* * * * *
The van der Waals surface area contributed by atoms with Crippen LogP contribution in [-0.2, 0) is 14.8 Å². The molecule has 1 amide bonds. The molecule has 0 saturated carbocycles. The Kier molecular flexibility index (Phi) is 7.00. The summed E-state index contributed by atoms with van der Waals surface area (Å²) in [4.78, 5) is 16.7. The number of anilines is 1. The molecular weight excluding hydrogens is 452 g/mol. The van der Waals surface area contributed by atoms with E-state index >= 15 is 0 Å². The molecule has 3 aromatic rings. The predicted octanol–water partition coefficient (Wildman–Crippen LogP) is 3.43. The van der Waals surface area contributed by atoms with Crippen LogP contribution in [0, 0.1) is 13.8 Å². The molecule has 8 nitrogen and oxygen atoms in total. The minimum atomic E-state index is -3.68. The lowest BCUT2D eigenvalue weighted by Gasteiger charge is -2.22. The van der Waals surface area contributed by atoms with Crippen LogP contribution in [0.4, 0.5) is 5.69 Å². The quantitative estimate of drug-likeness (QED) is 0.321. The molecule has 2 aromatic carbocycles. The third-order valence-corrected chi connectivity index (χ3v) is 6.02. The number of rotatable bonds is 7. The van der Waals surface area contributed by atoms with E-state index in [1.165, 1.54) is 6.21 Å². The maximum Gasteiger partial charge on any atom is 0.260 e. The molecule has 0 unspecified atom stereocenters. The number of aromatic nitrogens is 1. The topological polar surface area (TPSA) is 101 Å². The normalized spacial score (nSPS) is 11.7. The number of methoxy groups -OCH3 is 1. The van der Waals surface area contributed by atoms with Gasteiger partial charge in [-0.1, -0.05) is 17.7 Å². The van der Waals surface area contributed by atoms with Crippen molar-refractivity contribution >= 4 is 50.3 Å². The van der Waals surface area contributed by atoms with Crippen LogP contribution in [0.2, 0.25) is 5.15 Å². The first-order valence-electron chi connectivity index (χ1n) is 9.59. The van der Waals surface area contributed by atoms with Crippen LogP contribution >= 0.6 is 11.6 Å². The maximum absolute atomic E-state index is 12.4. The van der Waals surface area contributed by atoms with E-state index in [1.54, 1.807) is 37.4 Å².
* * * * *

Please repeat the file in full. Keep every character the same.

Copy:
The van der Waals surface area contributed by atoms with Crippen LogP contribution in [-0.2, 0) is 14.8 Å². The molecule has 1 amide bonds. The molecule has 0 saturated carbocycles. The Kier molecular flexibility index (Phi) is 7.00. The summed E-state index contributed by atoms with van der Waals surface area (Å²) in [4.78, 5) is 16.7. The number of anilines is 1. The molecular weight excluding hydrogens is 452 g/mol. The van der Waals surface area contributed by atoms with E-state index >= 15 is 0 Å². The molecule has 3 aromatic rings. The predicted octanol–water partition coefficient (Wildman–Crippen LogP) is 3.43. The van der Waals surface area contributed by atoms with Crippen LogP contribution in [0, 0.1) is 13.8 Å². The molecule has 8 nitrogen and oxygen atoms in total. The minimum atomic E-state index is -3.68. The lowest BCUT2D eigenvalue weighted by Gasteiger charge is -2.22. The van der Waals surface area contributed by atoms with Crippen LogP contribution in [0.4, 0.5) is 5.69 Å². The quantitative estimate of drug-likeness (QED) is 0.321. The molecule has 2 aromatic carbocycles. The third-order valence-corrected chi connectivity index (χ3v) is 6.02. The number of rotatable bonds is 7. The van der Waals surface area contributed by atoms with E-state index in [1.165, 1.54) is 6.21 Å². The maximum Gasteiger partial charge on any atom is 0.260 e. The molecule has 0 unspecified atom stereocenters. The number of aromatic nitrogens is 1. The topological polar surface area (TPSA) is 101 Å². The normalized spacial score (nSPS) is 11.7. The number of methoxy groups -OCH3 is 1. The van der Waals surface area contributed by atoms with Gasteiger partial charge in [-0.1, -0.05) is 17.7 Å². The van der Waals surface area contributed by atoms with Crippen molar-refractivity contribution >= 4 is 50.3 Å². The van der Waals surface area contributed by atoms with Crippen LogP contribution in [0.2, 0.25) is 5.15 Å². The first-order valence-electron chi connectivity index (χ1n) is 9.59. The van der Waals surface area contributed by atoms with Crippen LogP contribution >= 0.6 is 11.6 Å². The maximum absolute atomic E-state index is 12.4. The van der Waals surface area contributed by atoms with E-state index in [1.54, 1.807) is 37.4 Å².